I like the idea of multiple properties creating a little stream of income, rather than expecting one niche to be wildly successful. But selling one or more of these sites at some point down the road is also a distinct possibility. I’ve been watching and learning over on the site Flippa to understand what works and what doesn’t (at the lower price levels). Obviously successful niches are turn-key businesses, but some people buy a site that is less successful feeling that maybe you, the owner, is executing poorly  - and that they can fix it and make money. As an experiment, I have one niche site now (on my hosting account), that I am specifically grooming for a potential sale. I keep adding content and backlinks, and unless it becomes wildly successful for me before I sell it, I will try to get a return on the domain, the content, the images, and the idea -- with a little premium for the ranking, SEO, and backlinking. If it works, I’ll likely write an entire article about the process.

My other NEW territory is domains. I don’t really have a bunch of money to become a domain-er, and I think they don’t always work out -- but I registered a set of 17 domain names that I may not develop into niches, but just later sell as a group. They are all in the same niche and with a low enough bar - it’s either a replacement niche later if I sell one, or just a resell plan. I went with GoDaddy for these because they’re easy to transfer from there to a buyer (but only after 90 days I think!). Well, they need to age a little anyways... I may also sell 16 and keep one to start a niche site! (Told you I have the niche bug!)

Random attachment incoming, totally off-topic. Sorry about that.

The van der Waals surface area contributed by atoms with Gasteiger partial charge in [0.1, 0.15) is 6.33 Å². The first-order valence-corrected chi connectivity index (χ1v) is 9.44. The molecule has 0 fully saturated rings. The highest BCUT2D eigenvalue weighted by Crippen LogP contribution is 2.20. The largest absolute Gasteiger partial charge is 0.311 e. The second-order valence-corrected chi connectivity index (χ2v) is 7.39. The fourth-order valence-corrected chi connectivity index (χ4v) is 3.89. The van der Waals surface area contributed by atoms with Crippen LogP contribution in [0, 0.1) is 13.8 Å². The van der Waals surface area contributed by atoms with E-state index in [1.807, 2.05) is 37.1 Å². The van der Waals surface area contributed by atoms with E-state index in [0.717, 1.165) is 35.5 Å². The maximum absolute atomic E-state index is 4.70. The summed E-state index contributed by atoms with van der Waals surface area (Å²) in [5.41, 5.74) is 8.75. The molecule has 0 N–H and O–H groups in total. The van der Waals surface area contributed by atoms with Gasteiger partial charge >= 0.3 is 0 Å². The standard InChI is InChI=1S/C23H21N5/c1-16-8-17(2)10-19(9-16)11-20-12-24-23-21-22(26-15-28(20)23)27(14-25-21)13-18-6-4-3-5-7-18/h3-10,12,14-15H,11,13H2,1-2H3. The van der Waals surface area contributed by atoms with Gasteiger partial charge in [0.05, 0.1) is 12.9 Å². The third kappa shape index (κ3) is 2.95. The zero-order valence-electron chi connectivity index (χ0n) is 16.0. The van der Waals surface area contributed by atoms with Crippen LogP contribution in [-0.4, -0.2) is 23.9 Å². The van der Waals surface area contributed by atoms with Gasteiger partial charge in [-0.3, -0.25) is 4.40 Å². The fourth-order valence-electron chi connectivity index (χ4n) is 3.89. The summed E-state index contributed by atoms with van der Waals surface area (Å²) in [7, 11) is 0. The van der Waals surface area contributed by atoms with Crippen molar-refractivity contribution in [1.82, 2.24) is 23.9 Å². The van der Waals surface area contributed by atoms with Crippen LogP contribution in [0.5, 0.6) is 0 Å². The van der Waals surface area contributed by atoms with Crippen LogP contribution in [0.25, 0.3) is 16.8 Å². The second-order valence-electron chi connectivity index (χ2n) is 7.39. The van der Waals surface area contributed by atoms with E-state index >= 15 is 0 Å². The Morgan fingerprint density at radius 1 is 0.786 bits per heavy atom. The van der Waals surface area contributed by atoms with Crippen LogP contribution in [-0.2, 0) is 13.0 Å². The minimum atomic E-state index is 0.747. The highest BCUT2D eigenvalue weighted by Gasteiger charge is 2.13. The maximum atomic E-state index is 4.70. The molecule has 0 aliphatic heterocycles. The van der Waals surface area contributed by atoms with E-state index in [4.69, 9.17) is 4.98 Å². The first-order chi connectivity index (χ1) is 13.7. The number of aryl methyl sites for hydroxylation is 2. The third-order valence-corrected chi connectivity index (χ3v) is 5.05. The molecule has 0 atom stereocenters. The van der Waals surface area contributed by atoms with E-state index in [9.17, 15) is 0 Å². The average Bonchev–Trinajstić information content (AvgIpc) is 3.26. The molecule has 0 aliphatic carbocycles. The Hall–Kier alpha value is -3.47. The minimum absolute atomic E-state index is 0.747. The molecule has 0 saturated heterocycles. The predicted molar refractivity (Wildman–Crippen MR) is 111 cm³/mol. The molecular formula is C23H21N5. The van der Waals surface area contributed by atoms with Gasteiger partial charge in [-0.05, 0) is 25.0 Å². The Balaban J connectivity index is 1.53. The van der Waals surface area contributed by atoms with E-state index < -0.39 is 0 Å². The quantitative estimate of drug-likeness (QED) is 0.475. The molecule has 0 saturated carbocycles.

The best part of this process is that I always have writing to do! The hardest part of this process is that I always have writing, backlinking, SEO, KW research, and more to do! It’s fun, and so far, rewarding in many ways, and I hope you enjoy your online experiments. I'm glad I started this whole journey here at InfoBarrel!